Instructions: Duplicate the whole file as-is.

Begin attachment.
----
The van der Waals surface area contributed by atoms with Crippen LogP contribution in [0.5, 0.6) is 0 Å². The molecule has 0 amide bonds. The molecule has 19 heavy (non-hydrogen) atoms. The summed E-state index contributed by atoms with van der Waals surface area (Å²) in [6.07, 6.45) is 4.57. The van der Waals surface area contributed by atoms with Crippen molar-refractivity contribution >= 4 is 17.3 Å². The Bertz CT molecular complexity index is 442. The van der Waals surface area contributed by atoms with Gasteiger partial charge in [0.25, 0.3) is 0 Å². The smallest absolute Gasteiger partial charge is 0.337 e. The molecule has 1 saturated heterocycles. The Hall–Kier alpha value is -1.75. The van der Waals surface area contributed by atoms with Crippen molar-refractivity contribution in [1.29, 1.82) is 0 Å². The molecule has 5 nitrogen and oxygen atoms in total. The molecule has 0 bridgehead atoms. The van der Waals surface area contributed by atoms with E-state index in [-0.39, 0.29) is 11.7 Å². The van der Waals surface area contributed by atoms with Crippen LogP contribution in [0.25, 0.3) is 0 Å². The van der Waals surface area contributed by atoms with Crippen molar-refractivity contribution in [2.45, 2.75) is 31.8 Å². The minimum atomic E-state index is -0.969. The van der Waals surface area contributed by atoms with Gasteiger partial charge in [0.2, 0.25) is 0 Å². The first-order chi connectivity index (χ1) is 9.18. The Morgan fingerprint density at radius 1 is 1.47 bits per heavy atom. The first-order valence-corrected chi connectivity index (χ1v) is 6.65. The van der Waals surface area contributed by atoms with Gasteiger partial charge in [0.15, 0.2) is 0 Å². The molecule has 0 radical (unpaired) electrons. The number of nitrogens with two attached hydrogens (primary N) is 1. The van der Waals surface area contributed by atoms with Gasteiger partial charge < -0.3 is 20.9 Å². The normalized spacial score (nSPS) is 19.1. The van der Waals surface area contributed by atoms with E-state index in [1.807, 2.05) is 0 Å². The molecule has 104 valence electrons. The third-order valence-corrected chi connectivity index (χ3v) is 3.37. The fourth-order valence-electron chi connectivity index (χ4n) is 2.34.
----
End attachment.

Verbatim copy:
The van der Waals surface area contributed by atoms with Crippen LogP contribution in [0.5, 0.6) is 0 Å². The molecule has 0 amide bonds. The molecule has 19 heavy (non-hydrogen) atoms. The summed E-state index contributed by atoms with van der Waals surface area (Å²) in [6.07, 6.45) is 4.57. The van der Waals surface area contributed by atoms with Crippen molar-refractivity contribution >= 4 is 17.3 Å². The Bertz CT molecular complexity index is 442. The van der Waals surface area contributed by atoms with Gasteiger partial charge in [0.25, 0.3) is 0 Å². The smallest absolute Gasteiger partial charge is 0.337 e. The molecule has 1 saturated heterocycles. The Hall–Kier alpha value is -1.75. The van der Waals surface area contributed by atoms with Crippen molar-refractivity contribution in [1.29, 1.82) is 0 Å². The molecule has 5 nitrogen and oxygen atoms in total. The molecule has 0 bridgehead atoms. The van der Waals surface area contributed by atoms with E-state index in [-0.39, 0.29) is 11.7 Å². The van der Waals surface area contributed by atoms with Crippen LogP contribution in [0.25, 0.3) is 0 Å². The van der Waals surface area contributed by atoms with Crippen molar-refractivity contribution in [2.45, 2.75) is 31.8 Å². The minimum atomic E-state index is -0.969. The van der Waals surface area contributed by atoms with Gasteiger partial charge in [0.2, 0.25) is 0 Å². The first-order chi connectivity index (χ1) is 9.18. The Morgan fingerprint density at radius 1 is 1.47 bits per heavy atom. The first-order valence-corrected chi connectivity index (χ1v) is 6.65. The van der Waals surface area contributed by atoms with Gasteiger partial charge in [0.15, 0.2) is 0 Å². The molecule has 0 radical (unpaired) electrons. The number of nitrogens with two attached hydrogens (primary N) is 1. The van der Waals surface area contributed by atoms with Gasteiger partial charge < -0.3 is 20.9 Å². The normalized spacial score (nSPS) is 19.1. The van der Waals surface area contributed by atoms with E-state index in [1.807, 2.05) is 0 Å². The molecule has 104 valence electrons. The third-order valence-corrected chi connectivity index (χ3v) is 3.37. The fourth-order valence-electron chi connectivity index (χ4n) is 2.34.